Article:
he firm Sporting Index took nine times as many bets as at Beijing four years ago and 70 % of its customers who had been active betting with them over the past three weeks had at least one bet on the Olympics. One in three clients placed bets via hand-held devices.
In Beijing, Sporting Index took bets on 16 different sports, while in 2012 the firm saw action on all 36 sports and bets were placed on every one of the 302 medal events. The top betting sports were soccer and tennis, but swimming, basketball, athletics, boxing and cycling all proved very popular.
Ladbrokes forecasts the sector will turn over close to us$ 125.4 million for the two-week period, compared with us$ 6.2 million from the Beijing Games four years ago, while research from Coral shows that 3 million people planned to place their first ever bet on the London Olympics.
Betfair is also seeing an increase in betting activity, with the total number of customers making bets doubling to just under 100,000. The biggest draw for the group was the men's 100-metre final, which saw 19,000 individual customers placing wagers on the outcome of the race, Betfair said. And while some businesses in London's West End are suffering from a drop-off in custom, the Westfield shopping centre situated by the Olympic Park is seeing a boom in visitors.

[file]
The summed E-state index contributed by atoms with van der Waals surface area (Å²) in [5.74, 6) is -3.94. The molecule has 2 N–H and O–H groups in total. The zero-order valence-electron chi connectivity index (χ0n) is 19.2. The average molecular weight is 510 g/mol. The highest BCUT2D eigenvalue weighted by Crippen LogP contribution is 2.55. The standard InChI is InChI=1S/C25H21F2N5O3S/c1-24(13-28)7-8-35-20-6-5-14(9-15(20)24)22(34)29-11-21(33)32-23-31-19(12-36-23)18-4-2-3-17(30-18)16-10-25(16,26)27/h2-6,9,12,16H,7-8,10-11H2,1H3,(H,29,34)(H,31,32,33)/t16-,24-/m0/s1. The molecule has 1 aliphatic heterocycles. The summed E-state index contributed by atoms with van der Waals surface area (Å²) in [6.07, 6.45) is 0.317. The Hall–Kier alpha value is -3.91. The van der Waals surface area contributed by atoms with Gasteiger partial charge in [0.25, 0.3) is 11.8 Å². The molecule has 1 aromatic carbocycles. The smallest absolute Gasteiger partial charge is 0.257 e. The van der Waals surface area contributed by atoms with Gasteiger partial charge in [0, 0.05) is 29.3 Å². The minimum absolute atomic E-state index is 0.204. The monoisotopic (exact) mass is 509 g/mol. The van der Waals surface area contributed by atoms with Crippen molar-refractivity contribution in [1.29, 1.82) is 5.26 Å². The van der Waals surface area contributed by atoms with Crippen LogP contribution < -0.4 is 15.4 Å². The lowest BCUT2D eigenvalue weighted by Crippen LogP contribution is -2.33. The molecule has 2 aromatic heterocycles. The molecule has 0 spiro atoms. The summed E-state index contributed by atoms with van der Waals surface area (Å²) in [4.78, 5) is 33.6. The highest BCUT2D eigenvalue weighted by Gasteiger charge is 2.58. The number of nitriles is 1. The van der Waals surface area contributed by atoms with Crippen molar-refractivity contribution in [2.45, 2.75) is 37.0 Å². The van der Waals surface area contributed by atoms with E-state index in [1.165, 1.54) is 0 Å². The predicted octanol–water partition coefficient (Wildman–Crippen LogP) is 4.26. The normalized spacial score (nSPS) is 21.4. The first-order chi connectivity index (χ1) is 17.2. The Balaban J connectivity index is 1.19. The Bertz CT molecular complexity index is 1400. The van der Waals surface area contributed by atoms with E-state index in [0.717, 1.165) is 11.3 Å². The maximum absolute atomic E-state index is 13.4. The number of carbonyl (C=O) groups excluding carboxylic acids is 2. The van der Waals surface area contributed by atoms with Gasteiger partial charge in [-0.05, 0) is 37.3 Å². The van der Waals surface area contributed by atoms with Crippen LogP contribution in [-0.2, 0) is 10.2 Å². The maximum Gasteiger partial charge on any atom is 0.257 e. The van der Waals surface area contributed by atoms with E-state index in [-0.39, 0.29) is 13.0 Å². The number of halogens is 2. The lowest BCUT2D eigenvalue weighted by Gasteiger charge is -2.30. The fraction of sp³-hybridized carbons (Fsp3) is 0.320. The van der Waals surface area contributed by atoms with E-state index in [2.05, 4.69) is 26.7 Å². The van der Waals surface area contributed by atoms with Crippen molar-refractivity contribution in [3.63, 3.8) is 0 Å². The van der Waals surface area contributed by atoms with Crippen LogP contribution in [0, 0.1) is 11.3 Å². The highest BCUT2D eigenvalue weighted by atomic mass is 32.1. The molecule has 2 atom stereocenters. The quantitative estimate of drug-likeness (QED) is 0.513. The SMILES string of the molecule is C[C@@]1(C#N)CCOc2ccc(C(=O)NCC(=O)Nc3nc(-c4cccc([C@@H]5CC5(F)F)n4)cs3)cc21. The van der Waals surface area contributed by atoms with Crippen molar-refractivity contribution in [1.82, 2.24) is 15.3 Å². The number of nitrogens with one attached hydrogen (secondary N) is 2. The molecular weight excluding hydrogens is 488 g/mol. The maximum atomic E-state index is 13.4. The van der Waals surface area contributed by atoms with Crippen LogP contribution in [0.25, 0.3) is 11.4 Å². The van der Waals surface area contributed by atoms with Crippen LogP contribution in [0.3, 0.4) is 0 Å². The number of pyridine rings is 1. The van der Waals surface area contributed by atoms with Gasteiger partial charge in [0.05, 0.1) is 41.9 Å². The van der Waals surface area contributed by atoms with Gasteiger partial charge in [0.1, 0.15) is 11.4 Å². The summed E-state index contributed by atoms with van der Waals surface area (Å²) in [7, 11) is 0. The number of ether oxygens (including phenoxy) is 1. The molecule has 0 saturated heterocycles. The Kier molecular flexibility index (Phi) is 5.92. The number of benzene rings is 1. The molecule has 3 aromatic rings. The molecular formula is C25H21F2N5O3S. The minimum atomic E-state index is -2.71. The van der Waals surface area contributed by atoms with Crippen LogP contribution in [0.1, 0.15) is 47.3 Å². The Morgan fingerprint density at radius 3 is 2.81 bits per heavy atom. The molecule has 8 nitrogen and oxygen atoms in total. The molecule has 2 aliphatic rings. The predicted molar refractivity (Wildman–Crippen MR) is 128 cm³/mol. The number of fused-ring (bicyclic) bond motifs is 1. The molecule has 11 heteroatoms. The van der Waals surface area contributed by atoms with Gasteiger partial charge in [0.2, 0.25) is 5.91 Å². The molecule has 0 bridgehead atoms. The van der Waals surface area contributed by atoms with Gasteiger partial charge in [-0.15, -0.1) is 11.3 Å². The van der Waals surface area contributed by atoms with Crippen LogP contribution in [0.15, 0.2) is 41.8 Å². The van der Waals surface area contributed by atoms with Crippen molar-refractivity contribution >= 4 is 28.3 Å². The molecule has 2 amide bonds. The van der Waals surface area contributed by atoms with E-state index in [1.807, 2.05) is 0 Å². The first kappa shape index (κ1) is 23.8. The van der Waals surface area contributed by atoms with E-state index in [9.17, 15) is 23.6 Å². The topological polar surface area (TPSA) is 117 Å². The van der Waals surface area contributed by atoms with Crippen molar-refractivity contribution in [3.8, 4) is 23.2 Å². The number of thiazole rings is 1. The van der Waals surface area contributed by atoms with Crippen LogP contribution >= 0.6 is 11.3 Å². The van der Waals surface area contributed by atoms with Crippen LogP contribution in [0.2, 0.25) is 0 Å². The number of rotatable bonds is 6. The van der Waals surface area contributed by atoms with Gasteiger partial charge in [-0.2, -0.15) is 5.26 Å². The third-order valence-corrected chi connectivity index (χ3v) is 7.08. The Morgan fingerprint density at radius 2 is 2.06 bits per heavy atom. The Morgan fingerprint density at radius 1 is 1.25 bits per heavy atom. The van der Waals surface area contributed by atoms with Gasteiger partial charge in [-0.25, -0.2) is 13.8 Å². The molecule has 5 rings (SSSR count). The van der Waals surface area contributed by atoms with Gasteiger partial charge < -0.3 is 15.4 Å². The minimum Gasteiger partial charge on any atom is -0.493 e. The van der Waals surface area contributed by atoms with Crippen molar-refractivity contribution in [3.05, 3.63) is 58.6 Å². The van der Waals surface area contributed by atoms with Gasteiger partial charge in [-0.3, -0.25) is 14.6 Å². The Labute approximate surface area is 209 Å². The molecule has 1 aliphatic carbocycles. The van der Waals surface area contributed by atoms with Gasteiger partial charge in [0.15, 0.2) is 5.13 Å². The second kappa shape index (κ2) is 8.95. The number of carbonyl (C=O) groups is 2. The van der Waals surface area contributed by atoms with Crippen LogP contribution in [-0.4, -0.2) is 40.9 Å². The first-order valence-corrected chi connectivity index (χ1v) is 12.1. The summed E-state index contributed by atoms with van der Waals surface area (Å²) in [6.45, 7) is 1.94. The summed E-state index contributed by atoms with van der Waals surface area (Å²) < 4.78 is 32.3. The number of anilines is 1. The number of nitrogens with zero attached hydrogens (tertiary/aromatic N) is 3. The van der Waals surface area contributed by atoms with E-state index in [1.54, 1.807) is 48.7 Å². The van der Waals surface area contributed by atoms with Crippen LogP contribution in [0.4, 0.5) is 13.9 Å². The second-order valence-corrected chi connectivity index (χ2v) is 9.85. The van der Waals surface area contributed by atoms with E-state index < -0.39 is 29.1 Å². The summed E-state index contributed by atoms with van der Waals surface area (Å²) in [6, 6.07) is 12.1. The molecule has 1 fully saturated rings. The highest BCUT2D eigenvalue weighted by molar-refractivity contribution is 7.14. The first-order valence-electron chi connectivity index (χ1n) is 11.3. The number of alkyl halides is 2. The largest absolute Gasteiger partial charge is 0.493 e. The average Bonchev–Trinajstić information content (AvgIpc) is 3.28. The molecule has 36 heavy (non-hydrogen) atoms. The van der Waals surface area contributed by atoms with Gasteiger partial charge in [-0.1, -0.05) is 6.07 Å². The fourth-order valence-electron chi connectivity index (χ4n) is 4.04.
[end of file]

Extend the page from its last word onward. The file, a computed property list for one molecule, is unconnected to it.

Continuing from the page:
Michael Gutman, UK and Europe managing director of the Westfield group, told The Sunday Telegraph that "without a doubt" the Olympic Games have surpassed expectations. He said between 5 million and 6 million visitors have passed through the Stratford site over the past two weeks, with two to three times the normal number of people passing through each day.
Visa, which is an official sponsor of the Games, with only Visa cards accepted in the Olympic Park, has also recorded an increase in tourist spending. International visitors spent us$ 716.5 million in the UK using the company's debit and credit cards during the first week of the sporting action, an increase of 8% on the same week a year earlier. Restaurant spending climbed by nearly a fifth, while sightseeing expenditure rose 12%, according to Visa.
However, some businesses in the capital are reporting a downturn in trading, despite the influx of tourists who have come to watch the Games.
David Coffer, chairman of leisure and property advisers the Coffer Group, and major shareholder in Earls Court and Olympia, said: "The leisure and retail sectors have been desperately reliant on capitalising on this 2012 Olympic Games. But, have found not only there is no boom but trade is worse then they could have ever feared."
According to Coffer, eating and drinking establishments in London, together with theatres and visitor attractions, have been suffering from a lack of customers, with some reporting a 60% decline against the same time last year. This has had a severe impact on cash flow during a traditional peak season and compounded the effects of the recession.
Trade in London's financial district has also been muted. Neleen Strauss, owner of the High Timber restaurant sited on the Thames, claimed turnover is down 80% as companies have encouraged staff to stay away to make room for the influx of tourists on the public transport system.
Nevertheless, the Government, which has been running a series of business summits to coincide with the Games, has been upbeat about the impact of the Olympics on British business and yesterday announced that deals worth about us$ 21.9 billion have been unveiled over recent weeks.